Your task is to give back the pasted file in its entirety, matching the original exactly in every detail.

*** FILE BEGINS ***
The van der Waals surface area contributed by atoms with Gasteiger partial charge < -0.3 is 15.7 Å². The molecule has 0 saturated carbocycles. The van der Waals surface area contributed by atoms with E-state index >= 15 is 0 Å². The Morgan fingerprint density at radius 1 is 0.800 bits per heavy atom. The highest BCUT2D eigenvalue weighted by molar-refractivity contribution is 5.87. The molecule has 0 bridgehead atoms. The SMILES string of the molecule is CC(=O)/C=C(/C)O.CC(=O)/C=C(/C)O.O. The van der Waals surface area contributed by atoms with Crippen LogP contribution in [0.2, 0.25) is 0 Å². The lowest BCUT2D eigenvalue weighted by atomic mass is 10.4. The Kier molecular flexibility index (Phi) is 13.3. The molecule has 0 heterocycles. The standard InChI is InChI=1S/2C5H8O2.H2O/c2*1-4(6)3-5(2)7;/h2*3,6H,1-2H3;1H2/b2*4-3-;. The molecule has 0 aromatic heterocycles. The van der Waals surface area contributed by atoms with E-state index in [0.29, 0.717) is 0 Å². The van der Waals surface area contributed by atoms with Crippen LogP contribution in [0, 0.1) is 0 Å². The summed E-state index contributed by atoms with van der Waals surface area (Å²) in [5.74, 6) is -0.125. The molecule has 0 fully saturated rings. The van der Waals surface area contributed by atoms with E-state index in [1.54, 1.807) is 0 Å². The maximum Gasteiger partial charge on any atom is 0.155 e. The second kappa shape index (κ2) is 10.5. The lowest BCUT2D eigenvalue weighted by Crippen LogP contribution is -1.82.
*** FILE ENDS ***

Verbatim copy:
The van der Waals surface area contributed by atoms with Gasteiger partial charge < -0.3 is 15.7 Å². The molecule has 0 saturated carbocycles. The van der Waals surface area contributed by atoms with E-state index >= 15 is 0 Å². The Morgan fingerprint density at radius 1 is 0.800 bits per heavy atom. The highest BCUT2D eigenvalue weighted by molar-refractivity contribution is 5.87. The molecule has 0 bridgehead atoms. The SMILES string of the molecule is CC(=O)/C=C(/C)O.CC(=O)/C=C(/C)O.O. The van der Waals surface area contributed by atoms with Crippen LogP contribution in [0.2, 0.25) is 0 Å². The lowest BCUT2D eigenvalue weighted by atomic mass is 10.4. The Kier molecular flexibility index (Phi) is 13.3. The molecule has 0 heterocycles. The standard InChI is InChI=1S/2C5H8O2.H2O/c2*1-4(6)3-5(2)7;/h2*3,6H,1-2H3;1H2/b2*4-3-;. The molecule has 0 aromatic heterocycles. The van der Waals surface area contributed by atoms with E-state index in [0.29, 0.717) is 0 Å². The van der Waals surface area contributed by atoms with Crippen LogP contribution in [0, 0.1) is 0 Å². The summed E-state index contributed by atoms with van der Waals surface area (Å²) in [5.74, 6) is -0.125. The molecule has 0 fully saturated rings. The van der Waals surface area contributed by atoms with E-state index in [1.54, 1.807) is 0 Å². The maximum Gasteiger partial charge on any atom is 0.155 e. The second kappa shape index (κ2) is 10.5. The lowest BCUT2D eigenvalue weighted by Crippen LogP contribution is -1.82.